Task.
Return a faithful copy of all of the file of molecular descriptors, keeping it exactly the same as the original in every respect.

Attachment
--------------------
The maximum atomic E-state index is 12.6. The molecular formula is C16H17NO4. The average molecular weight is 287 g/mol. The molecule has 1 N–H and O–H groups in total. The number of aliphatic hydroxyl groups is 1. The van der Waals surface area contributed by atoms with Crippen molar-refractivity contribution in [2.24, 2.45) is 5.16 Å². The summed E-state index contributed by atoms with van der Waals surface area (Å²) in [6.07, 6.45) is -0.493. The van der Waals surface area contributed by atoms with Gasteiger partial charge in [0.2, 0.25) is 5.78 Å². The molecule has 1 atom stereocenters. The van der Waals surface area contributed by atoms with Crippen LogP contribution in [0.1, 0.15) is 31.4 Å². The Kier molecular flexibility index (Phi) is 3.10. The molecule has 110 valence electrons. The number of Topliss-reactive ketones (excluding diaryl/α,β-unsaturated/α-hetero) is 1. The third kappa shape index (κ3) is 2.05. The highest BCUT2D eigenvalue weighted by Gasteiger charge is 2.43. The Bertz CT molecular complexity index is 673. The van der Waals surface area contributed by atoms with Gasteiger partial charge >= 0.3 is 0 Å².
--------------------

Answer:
The maximum atomic E-state index is 12.6. The molecular formula is C16H17NO4. The average molecular weight is 287 g/mol. The molecule has 1 N–H and O–H groups in total. The number of aliphatic hydroxyl groups is 1. The van der Waals surface area contributed by atoms with Crippen molar-refractivity contribution in [2.24, 2.45) is 5.16 Å². The summed E-state index contributed by atoms with van der Waals surface area (Å²) in [6.07, 6.45) is -0.493. The van der Waals surface area contributed by atoms with Gasteiger partial charge in [0.2, 0.25) is 5.78 Å². The molecule has 1 atom stereocenters. The van der Waals surface area contributed by atoms with Crippen LogP contribution in [0.1, 0.15) is 31.4 Å². The Kier molecular flexibility index (Phi) is 3.10. The molecule has 110 valence electrons. The number of Topliss-reactive ketones (excluding diaryl/α,β-unsaturated/α-hetero) is 1. The third kappa shape index (κ3) is 2.05. The highest BCUT2D eigenvalue weighted by Gasteiger charge is 2.43. The Bertz CT molecular complexity index is 673. The van der Waals surface area contributed by atoms with Gasteiger partial charge >= 0.3 is 0 Å².